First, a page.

We keep hearing that the corporate tax code is riddled with “loopholes” and that large corporations are tax cheats for using them and not paying their “fair share.” Is it true? No, most large corporations pay the amount in taxes they do because Congress expressly wrote the tax code to allow them to pay that amount.
Corporations do game the system. Recent academic evidence pegs America’s losses from corporate profit shifting in 2017—in large part a response to the uncompetitive U.S. tax system before the Tax Cuts and Jobs Act—at $26 billion. The uncollected income tax owed by corporations was estimated most recently by the Internal Revenue Service at $32 billion in 2013.
The more significant revenue loss, however, is from exceptions to the tax code. When it comes to lost corporate tax revenue, exceptions are the rule, and not following the rules is the exception.
Many provisions allow taxpayers to pay less tax. Some are clearly one-off boondoggles, while others achieve a social good. For instance, the tax code encourages investment in new factories and machinery through the accelerated-depreciation tax deduction, the use of net operating losses to encourage businesses to try ideas that may not always work out, and tax credits that stimulate innovation generally or in specific pursuits, such as curing rare diseases. These all decrease the revenue generated by the corporate tax. But they were instituted to accomplish a goal, not because of some nefarious plot by Big Business.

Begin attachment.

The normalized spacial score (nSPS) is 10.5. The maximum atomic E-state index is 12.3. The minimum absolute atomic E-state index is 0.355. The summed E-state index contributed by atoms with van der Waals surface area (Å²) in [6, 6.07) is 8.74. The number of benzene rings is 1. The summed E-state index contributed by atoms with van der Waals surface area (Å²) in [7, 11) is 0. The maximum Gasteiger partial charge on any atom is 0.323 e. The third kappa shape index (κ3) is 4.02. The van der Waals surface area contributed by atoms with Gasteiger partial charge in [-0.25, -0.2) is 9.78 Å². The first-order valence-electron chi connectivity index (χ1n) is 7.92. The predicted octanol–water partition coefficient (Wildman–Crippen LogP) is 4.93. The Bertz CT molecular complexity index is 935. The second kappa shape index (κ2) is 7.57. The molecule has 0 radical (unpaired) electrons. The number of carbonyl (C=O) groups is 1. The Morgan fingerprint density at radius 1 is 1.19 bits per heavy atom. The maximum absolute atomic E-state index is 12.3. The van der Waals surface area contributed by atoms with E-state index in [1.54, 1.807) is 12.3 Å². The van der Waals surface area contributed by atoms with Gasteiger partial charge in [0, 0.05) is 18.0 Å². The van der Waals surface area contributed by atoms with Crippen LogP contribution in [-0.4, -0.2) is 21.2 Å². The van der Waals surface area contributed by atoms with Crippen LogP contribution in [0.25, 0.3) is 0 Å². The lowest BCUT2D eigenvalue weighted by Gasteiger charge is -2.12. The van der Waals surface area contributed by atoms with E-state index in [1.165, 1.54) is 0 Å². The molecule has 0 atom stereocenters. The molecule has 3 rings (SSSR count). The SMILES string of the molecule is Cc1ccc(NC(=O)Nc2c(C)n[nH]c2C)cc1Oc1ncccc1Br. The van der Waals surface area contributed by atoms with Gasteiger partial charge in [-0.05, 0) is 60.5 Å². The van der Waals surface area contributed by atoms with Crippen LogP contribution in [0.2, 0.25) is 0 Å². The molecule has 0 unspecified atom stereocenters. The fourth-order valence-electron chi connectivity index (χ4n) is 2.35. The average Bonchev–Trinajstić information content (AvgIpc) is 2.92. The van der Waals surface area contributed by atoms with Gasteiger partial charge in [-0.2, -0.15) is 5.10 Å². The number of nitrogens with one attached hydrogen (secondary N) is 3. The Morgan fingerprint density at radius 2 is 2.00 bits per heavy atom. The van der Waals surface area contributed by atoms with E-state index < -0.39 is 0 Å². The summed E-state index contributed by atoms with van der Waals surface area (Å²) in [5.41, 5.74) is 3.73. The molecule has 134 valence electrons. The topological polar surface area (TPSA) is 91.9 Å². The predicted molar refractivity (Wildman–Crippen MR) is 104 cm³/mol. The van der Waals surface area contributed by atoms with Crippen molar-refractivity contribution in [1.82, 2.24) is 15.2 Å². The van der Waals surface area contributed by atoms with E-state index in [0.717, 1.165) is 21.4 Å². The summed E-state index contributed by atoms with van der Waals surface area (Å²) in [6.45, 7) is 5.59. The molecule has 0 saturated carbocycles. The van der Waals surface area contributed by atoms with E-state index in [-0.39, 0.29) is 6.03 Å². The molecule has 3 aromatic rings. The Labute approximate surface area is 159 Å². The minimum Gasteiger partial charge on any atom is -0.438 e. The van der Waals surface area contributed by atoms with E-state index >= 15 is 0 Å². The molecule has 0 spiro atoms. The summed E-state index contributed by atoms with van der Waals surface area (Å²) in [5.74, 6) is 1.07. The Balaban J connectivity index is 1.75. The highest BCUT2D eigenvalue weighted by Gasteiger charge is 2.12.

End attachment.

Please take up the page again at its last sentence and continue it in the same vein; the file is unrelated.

It isn’t useful to speak of loopholes. In many cases, corporations are doing exactly what Congress intended them to do. Take the Clean Energy for America Act, which the Senate Finance Committee marked up in May. Hoping to influence corporate behavior, supporters of the bill are rewriting the tax code to reward renewable-energy firms, even though many are doing fine already.
The bill would also help wealthy individuals purchase a luxury electric vehicle with a tax credit—paid for by many American taxpayers who could never afford such a car themselves. Democrats in the Senate Finance Committee rejected the Cassidy amendment, which would have limited the proposed electric vehicle tax-credit expansion to nonluxury vehicles, defined as those costing less than $47,500.
Were the bill to become law, the green corporations picked by Democrats would pay less taxes. Then, after the fact, lawmakers will likely point to the corporations’ lower effective tax rates and complain they are taking advantage of a loophole. Politicians reprimand with one hand and give handouts with the other.
Once policy makers admit that corporations largely respond to the tax code that Congress created, they’ll have to face the real trade-offs. That means thinking about what the country gets from each tax policy and deciding whether it is worth the lost revenue. If lawmakers can do that, America will be on the path to a rational tax policy that yields a more competitive economy.
Mr. Cassidy, a Republican, is a U.S. senator from Louisiana. Mr. Hoopes is an associate professor of accounting at the University of North Carolina.
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Appeared in the June 9, 2021, print edition as ‘Lawmakers’ Hypocrisy In Blasting ‘Loopholes’.’